Thursday, May 12, 2011

Following is More Important Than Leadership

We often think of leadership in terms of who has the authority to tell other people what to do. This probably develops from childhood. Parents are the leaders of their families. Children who don’t respect that leadership may receive a few good swats on the backside. But authority isn’t always so clearly defined. There are many cases in which a group of equals choose to follow a leader. Consider the case of a church choir. We could correctly make the claim that the choir director derives his authority from the church, since the church elected him, but the choir is voluntary. Its members don’t have to participate and yet they show up and look to the director for leadership. Maybe a better example would be a small group Bible study. Five or six people decide to get to get together for a Bible study. They are all equals, but one of them leads. That one person may set the time they will meet. He will control the format of the Bible study. He may choose which section of the Bible they will study.

For some reason, that fascinates me. The natural thing is for a leader to be chosen and once that leader is chosen people will follow him. But some people rebel against that leadership, asking the question, “Who gave you the authority over me?” In a way, it is a valid question, but the heart of it is that the person wants the leadership position for himself. We see that question sometimes in reference to the home.” If men and women are equal, what gives the man the right to have authority over the woman?” From the Christian perspective, God gives the man that right. From a more worldly perspective, the woman gives the man that right when she chooses to marry him. In some cultures and even in the marriage tradition of giving the bride away, her parents are passing their authority over her to her husband. But if we ignore that for a moment, for two people to get along well, one of them has to be willing to let the other lead.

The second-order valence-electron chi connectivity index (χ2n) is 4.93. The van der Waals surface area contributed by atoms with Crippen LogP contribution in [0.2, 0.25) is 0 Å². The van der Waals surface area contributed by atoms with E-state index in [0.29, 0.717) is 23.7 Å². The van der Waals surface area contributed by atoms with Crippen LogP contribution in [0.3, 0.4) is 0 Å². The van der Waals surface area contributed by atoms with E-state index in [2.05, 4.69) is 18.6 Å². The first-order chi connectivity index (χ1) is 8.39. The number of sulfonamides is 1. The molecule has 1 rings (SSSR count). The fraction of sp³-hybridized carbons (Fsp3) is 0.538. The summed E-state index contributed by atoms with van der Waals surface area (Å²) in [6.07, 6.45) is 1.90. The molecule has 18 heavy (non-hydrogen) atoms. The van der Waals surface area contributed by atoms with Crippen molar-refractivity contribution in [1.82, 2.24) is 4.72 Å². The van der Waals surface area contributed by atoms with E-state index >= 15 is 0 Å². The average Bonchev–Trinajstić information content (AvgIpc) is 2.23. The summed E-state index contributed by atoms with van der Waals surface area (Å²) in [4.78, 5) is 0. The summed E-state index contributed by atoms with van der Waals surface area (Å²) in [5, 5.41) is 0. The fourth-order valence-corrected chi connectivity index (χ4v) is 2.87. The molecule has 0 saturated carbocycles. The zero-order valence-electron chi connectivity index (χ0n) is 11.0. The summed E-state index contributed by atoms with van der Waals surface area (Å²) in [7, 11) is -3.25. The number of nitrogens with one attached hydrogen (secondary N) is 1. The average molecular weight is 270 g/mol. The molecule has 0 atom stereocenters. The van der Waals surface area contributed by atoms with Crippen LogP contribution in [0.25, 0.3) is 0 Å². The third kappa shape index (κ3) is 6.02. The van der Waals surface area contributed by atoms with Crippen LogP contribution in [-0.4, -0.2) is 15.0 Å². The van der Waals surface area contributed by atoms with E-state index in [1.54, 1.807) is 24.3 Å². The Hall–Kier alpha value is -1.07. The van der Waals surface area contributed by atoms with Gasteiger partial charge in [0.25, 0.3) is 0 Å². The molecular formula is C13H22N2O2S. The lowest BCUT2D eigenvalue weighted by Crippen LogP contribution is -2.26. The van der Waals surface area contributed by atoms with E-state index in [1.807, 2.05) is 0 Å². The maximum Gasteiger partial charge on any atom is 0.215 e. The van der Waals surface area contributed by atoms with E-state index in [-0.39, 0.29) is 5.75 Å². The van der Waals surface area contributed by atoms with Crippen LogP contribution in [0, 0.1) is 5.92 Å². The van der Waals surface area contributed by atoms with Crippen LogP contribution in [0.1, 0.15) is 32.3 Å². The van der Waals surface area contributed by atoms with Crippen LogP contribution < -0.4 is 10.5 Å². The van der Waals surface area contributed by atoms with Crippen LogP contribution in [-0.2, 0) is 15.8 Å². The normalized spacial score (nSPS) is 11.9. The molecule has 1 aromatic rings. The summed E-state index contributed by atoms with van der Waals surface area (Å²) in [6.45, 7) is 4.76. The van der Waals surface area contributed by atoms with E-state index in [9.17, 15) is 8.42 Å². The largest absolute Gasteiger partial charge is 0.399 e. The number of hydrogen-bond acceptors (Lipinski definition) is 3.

Imagine a choir in which everyone wanted to do he own thing. Someone would suggest a practice time, but someone else would change it because it wasn’t good for him. Someone would suggest a song, but someone else would choose something else. If a singer didn’t like how high the notes were, he would transpose the music to suit his voice, but everyone else would sing in a different key. We talk about the need for leadership, but unity requires followers who are willing to submit to the leadership. That leadership may be one man or it may be the democratic choice of the body, but without the individuals choosing to submit, there can be no unity.